HARARE – Through the story of Talent and voices of Zimbabwean women leaders, a new film titled A Stitch in Time highlights the plight of the ordinary Zimbabwean woman in the struggle against cancer, and challenges us as a society to put our heads together for a holistic approach against this scourge.
A key character in the documentary is Talent Fadzai Yakado, a courageous and strong woman, who had cervical cancer, but is now totally healed, thanks to its early diagnosis and the treatment she got.
This short film shows that, although Talent is now free from cervical cancer, her journey was not easy due to a number of factors, including the unavailability of state-of-the-art cancer detection equipment, inadequate counselling facilities for cancer patients and the high costs involved.
The film’s director/producer Collen Magobeya says Talent’s experiences and struggles as a cancer patient motivated her to start a project aimed at advocating for proper, less expensive but more focused cancer treatment in Zimbabwe.
“She is undertaking community-based cancer education programmes ? through workshops and outreach campaigns ? all aimed at disseminating information, and educating especially the underprivileged members of society.
“As Talent narrates her story, leading women personalities echo her words in the short film.
“These include Zimbabwe’s Vice President, Joice Mujuru, Dr Tsitsi Magure a professional gynaecologist who specialises in cervical cancer, Mai Rebecca Chisamba (TV talk show host), Tendai Makonese (nun and media personality), Joyce Letitia Kazembe (Zimbabwe Elections Committee vice chairperson), Jessie Majome (Member of Parliament for Harare West), Lynnette and Tendai Mafunda (Co–founders of with Love Foundation).”
Magobeya says cancer of the cervix is the most common cancer in Zimbabwean women.
Cervical cancer has emerged to be the major public health challenge facing women in Zimbabwe today.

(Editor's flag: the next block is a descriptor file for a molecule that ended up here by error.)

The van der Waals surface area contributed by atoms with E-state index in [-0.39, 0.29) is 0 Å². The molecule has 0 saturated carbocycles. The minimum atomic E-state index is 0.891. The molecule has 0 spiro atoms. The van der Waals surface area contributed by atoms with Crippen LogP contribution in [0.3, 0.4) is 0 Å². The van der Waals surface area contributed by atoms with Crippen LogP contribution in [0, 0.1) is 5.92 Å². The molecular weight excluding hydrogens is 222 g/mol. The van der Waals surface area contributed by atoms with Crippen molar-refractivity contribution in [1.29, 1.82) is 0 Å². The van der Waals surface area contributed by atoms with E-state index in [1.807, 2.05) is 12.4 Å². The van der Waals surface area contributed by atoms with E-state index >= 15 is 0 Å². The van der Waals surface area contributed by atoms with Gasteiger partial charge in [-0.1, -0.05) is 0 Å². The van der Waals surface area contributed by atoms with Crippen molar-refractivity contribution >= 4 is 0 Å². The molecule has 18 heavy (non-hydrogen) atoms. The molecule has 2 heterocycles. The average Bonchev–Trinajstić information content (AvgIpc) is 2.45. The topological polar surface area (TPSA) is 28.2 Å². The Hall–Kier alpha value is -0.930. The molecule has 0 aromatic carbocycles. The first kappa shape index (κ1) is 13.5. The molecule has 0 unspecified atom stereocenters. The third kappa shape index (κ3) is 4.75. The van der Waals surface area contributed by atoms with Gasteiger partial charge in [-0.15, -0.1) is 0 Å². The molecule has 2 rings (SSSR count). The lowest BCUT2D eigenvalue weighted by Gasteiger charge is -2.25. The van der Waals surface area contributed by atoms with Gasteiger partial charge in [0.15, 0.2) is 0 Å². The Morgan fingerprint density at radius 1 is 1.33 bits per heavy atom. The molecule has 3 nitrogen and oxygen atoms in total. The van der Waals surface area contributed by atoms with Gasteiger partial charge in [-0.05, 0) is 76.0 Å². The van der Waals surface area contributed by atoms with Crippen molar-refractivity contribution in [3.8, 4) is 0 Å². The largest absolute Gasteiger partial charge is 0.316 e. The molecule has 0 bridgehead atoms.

“According to the Zimbabwe National Cancer Registry, at least 32 percent of women diagnosed with cancer in 2010 had cervical cancer.
“Cervical cancer also accounts for about 15 percent of all cancer deaths in the same year.
“Ordinary women in Zimbabwe are at a greater risk of contracting this disease.
“The main cause of most cervical cancers is the human papillomavirus (HPV), which is sexually transmitted.
“It is estimated that about 98 percent of women affected with cervical cancer in Zimbabwe are also infected with the human papillomavirus (HPV).
“Papillomavirus-related diseases are exacerbated by the HIV pandemic. This is bad news for Zimbabwe, where 60 percent of cancer patients are HIV infected,” said Magobeya.
Cancer awareness levels remain low in Zimbabwe, with limited and uncoordinated efforts to educate communities in place.
“There are many myths and misconceptions about cancer making the rounds in the societies due to limited information, with some simply dismissing it as witchcraft.
“This lack of knowledge often results in lost opportunities for successful treatment of the disease. People also fail to take preventative action against the disease."
“It is estimated that 80 percent of cancer patients get diagnosed when it is late (stages three and four).
Uptake of cancer detection services such as screening also remains depressed. This is mainly attributed to high costs and limited access,” added Magobeya.